10. Tell the people you love that you love them, at every opportunity.

Life is not measured by the number of breaths we take, but by the moments that take our breath away.

Do share this with someone.
We all need to live life to its fullest each day!!

Worry about nothing, pray about everything!!!
Author Unknown

Friday, May 7, 2010

A New Dream by Don Miguel Ruiz

Contemplating Loving-kindness.
Author: Don Miguel Ruiz
Book : The Four Agreements
Narration: Peter Coyote

Is "Earning a Living" Stopping You?

Is "Earning a Living" Stopping You? by Stacey Mayo

Every year, people resolve that this year will be different:
"This will be the year that I write that book, start that
new venture, double my income, take more time off to spend
with my family," and the list goes on and on.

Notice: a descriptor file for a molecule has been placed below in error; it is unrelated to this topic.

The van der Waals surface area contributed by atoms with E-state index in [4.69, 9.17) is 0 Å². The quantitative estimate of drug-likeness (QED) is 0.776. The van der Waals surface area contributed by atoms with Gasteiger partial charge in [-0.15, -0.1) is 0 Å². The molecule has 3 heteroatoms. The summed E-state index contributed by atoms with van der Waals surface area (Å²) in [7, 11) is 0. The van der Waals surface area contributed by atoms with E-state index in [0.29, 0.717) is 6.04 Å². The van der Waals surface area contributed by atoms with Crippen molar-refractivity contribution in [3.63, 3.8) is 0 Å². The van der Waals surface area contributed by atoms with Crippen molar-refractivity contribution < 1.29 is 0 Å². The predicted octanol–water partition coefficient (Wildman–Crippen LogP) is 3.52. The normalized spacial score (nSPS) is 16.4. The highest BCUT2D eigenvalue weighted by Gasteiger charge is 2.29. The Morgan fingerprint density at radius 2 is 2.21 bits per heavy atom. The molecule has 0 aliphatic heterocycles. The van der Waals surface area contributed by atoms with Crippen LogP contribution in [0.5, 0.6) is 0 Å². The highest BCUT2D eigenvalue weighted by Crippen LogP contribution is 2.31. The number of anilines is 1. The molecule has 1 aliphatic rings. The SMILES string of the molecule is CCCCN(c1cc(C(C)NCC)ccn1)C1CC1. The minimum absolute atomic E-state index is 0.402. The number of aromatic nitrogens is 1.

However, when people think about pursuing their dreams, they
often squash the idea because it doesn't seem practical.

Does this sound familiar? You have a dream, but are afraid
that if you pursue it, you would risk giving up what you
already have. It is easy to put it off to a later date -- a
time when there will be more money, more time and/or when
the kids have graduated from college.

However, there is never a time when everything in your life
is perfect for carrying out your goals. Don't wait for
everything to be lined up.

Once you actually commit to your dream, things will begin to
fall into place. Know that is possible to live out your
fondest dreams AND make a great living!

After supporting thousands of people across the globe in
making their personal and professional dreams a reality, I
have found the following strategies to be most effective:

* First, design your life around your priorities. Many
people try to fit their dreams into their life and complain